Among those condemned by the Junta was one Annibale Giordano, a professor in mathematics, and man of great talents though low moral character; he was in the habit of frequenting the house of Medici, where he was received as a friend. Whether prompted by others, or induced by the baseness of his own nature, he accused the Chevalier Medici as an accomplice in the conspiracy. The minister, Acton, kept the letter containing the accusation, promised to conceal the name of the accuser, and giving him a reward, charged him to keep the matter secret; he then proceeded to collect other evidence, with the names of the accusers undersigned, or even without names, but under a promise to reveal them, when the regent was deprived of his terrific power. The evidence having been collected, the minister sent to request a private interview with the king and queen, when he addressed them as follows:-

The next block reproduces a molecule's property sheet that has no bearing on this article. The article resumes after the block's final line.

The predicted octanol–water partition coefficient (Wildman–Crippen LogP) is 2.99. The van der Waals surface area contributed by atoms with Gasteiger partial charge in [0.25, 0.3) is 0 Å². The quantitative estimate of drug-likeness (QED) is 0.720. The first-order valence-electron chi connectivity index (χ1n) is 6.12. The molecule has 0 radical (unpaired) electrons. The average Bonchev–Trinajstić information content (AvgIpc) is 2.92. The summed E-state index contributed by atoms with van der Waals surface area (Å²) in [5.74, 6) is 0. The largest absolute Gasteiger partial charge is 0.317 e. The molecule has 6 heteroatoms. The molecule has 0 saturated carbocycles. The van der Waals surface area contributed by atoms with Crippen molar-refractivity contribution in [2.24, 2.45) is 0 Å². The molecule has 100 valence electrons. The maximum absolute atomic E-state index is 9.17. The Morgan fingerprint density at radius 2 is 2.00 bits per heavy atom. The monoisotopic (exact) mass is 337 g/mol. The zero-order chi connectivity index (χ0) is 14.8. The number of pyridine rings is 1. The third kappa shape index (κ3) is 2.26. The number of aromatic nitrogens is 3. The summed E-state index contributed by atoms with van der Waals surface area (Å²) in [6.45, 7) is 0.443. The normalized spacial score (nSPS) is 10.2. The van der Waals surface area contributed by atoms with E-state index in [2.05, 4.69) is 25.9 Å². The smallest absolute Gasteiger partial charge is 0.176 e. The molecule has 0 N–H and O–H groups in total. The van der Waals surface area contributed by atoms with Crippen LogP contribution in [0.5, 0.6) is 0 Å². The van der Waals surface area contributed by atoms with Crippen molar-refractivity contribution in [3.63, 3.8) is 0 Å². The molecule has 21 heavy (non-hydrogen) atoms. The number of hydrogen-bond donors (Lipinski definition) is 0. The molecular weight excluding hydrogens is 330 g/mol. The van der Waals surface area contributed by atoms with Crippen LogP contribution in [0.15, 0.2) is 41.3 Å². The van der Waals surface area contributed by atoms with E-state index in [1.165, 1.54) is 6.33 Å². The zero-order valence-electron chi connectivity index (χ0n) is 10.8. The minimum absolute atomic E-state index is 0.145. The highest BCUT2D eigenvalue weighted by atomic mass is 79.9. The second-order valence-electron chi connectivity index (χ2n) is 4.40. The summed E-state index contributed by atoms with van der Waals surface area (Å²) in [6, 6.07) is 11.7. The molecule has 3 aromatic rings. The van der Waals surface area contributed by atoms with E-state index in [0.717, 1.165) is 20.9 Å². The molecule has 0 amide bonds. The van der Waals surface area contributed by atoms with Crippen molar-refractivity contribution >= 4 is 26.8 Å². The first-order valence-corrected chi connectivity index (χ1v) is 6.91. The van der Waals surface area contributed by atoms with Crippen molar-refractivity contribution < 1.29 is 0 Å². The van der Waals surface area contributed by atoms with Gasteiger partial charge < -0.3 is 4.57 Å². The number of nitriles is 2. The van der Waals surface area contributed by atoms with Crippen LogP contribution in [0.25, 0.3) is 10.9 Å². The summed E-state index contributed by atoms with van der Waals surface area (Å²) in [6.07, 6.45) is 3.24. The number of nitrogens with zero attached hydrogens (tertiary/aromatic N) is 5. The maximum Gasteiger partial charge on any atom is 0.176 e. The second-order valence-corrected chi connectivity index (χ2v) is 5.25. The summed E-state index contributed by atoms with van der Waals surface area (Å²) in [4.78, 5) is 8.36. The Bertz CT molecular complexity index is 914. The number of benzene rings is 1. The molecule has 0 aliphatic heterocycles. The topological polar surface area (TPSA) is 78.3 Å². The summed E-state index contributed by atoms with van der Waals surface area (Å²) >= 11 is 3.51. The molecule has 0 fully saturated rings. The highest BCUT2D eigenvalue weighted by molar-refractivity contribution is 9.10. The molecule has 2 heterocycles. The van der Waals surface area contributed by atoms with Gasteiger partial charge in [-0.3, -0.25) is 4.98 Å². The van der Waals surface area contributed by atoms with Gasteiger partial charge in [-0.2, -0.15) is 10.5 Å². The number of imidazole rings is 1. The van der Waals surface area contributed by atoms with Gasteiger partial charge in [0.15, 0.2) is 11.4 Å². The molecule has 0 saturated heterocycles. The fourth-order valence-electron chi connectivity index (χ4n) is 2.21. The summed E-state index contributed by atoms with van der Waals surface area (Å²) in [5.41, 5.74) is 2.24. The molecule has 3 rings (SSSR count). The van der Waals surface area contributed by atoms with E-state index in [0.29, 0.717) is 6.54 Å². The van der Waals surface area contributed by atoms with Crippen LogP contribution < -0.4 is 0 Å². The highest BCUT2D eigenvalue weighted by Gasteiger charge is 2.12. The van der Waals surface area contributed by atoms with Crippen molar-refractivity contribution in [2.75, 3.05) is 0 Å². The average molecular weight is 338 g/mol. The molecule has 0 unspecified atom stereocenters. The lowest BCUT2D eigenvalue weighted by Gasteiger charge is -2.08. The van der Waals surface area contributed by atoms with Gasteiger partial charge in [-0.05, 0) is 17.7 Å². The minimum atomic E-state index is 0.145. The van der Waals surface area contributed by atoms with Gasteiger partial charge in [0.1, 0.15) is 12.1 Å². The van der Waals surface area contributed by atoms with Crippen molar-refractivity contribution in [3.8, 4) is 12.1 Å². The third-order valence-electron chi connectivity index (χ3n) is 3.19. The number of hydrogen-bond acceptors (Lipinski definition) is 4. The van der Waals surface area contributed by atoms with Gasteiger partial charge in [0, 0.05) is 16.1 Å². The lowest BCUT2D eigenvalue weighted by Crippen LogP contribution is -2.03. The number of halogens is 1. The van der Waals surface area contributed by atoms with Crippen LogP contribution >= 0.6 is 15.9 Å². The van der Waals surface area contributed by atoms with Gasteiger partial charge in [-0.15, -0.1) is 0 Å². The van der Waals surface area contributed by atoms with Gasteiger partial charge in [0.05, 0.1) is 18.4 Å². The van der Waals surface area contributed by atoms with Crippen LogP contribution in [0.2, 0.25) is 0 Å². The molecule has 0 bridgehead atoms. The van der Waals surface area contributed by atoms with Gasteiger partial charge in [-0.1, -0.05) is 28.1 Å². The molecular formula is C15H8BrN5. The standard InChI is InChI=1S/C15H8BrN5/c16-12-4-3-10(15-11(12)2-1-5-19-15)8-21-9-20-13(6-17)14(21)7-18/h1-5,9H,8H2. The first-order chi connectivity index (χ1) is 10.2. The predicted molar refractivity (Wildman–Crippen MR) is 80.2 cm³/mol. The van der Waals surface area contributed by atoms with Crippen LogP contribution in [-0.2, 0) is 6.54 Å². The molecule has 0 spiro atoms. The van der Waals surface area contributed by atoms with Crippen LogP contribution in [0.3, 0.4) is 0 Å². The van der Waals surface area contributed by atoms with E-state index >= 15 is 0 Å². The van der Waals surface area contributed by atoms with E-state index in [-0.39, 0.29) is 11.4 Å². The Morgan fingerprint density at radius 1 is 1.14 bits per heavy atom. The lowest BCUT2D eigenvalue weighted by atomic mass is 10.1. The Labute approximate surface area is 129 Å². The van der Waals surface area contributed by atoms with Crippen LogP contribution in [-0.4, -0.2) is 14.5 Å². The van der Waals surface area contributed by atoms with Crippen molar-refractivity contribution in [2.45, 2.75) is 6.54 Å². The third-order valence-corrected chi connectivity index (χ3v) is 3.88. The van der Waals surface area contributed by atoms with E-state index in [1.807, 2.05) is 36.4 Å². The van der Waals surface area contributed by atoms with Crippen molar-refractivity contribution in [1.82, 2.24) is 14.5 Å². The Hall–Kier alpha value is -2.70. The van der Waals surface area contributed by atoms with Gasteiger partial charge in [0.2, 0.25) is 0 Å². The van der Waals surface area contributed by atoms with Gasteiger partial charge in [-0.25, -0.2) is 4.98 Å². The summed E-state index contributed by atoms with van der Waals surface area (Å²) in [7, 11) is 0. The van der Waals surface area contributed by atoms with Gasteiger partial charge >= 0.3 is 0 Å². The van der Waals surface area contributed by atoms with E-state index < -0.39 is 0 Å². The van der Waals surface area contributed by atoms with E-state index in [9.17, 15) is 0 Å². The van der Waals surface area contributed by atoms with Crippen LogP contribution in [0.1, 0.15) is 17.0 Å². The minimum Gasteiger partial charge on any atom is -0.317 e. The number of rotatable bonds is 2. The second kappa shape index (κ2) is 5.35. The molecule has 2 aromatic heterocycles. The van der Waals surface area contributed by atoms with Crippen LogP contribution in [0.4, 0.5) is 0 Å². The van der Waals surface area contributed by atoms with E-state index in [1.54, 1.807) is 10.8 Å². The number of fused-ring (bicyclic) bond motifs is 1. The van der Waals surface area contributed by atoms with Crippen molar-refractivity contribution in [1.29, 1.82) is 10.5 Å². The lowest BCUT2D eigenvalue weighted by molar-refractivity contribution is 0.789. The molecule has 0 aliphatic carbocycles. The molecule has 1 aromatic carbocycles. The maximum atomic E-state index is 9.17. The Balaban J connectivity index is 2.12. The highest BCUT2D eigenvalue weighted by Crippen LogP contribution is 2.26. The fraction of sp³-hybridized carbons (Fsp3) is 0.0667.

In the present evil times, replete with difficulties, loyalty is often confounded with treachery, the true with the false; where accusations are disbelieved, the State may be exposed to danger, and where believed, the royal peace of mind is disturbed, and perhaps the honest and just are suspected. In cases of minor importance, therefore, armed with the authority granted me by your Majesties, I have acted on my own responsibility; and thus, all severe measures are attributed to me, and clemency to the king. But there are more serious cases, where the authority of a minister is not sufficient, and I dare not be alone responsible. I have," he continued, pointing to the papers in his hand, "long refrained from mentioning an affair of great importance, but silence would now be guilt on my part. Annibale Giordano, who was among the first accused of treason, has had the courage, in a paper signed with his name, to accuse the regent of the Vicaria, the Chevalier de Medici, as an accomplice in the conspiracy.